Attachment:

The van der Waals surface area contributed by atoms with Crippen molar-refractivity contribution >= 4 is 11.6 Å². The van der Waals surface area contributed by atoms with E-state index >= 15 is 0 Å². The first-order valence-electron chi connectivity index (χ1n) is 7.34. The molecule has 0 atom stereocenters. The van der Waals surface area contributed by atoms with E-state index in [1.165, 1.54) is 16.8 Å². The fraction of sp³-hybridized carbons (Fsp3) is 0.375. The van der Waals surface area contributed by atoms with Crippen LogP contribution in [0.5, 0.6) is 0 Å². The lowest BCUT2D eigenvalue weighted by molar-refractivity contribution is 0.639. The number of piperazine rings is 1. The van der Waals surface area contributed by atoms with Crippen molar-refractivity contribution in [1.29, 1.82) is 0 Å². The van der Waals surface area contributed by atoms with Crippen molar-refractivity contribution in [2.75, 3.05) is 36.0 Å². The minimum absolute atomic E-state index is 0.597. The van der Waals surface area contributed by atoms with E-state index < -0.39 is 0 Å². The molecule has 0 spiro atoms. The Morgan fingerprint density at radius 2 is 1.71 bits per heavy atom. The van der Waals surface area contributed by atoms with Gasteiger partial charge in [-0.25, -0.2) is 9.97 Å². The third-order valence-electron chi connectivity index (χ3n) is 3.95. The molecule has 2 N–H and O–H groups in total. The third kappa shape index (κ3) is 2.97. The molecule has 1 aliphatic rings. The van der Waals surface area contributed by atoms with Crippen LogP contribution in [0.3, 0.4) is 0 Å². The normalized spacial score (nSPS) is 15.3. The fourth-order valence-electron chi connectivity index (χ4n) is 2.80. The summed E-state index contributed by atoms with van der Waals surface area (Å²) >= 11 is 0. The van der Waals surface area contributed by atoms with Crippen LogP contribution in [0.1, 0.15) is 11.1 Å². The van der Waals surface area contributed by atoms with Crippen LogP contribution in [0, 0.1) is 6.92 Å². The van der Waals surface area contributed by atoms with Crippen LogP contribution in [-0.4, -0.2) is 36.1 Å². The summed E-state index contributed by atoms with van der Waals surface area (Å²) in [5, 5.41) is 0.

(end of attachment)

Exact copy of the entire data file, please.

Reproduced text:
The van der Waals surface area contributed by atoms with Crippen molar-refractivity contribution >= 4 is 11.6 Å². The van der Waals surface area contributed by atoms with E-state index >= 15 is 0 Å². The first-order valence-electron chi connectivity index (χ1n) is 7.34. The molecule has 0 atom stereocenters. The van der Waals surface area contributed by atoms with E-state index in [1.165, 1.54) is 16.8 Å². The fraction of sp³-hybridized carbons (Fsp3) is 0.375. The van der Waals surface area contributed by atoms with Crippen LogP contribution in [0.5, 0.6) is 0 Å². The lowest BCUT2D eigenvalue weighted by molar-refractivity contribution is 0.639. The number of piperazine rings is 1. The van der Waals surface area contributed by atoms with Crippen molar-refractivity contribution in [1.29, 1.82) is 0 Å². The van der Waals surface area contributed by atoms with Crippen molar-refractivity contribution in [2.75, 3.05) is 36.0 Å². The minimum absolute atomic E-state index is 0.597. The van der Waals surface area contributed by atoms with E-state index < -0.39 is 0 Å². The molecule has 0 spiro atoms. The Morgan fingerprint density at radius 2 is 1.71 bits per heavy atom. The van der Waals surface area contributed by atoms with Gasteiger partial charge in [-0.25, -0.2) is 9.97 Å². The third-order valence-electron chi connectivity index (χ3n) is 3.95. The molecule has 2 N–H and O–H groups in total. The third kappa shape index (κ3) is 2.97. The molecule has 1 aliphatic rings. The van der Waals surface area contributed by atoms with Crippen LogP contribution in [0.3, 0.4) is 0 Å². The normalized spacial score (nSPS) is 15.3. The fourth-order valence-electron chi connectivity index (χ4n) is 2.80. The summed E-state index contributed by atoms with van der Waals surface area (Å²) >= 11 is 0. The van der Waals surface area contributed by atoms with Crippen LogP contribution in [0.1, 0.15) is 11.1 Å². The van der Waals surface area contributed by atoms with Crippen LogP contribution in [0, 0.1) is 6.92 Å². The van der Waals surface area contributed by atoms with Crippen LogP contribution in [-0.4, -0.2) is 36.1 Å². The summed E-state index contributed by atoms with van der Waals surface area (Å²) in [5, 5.41) is 0.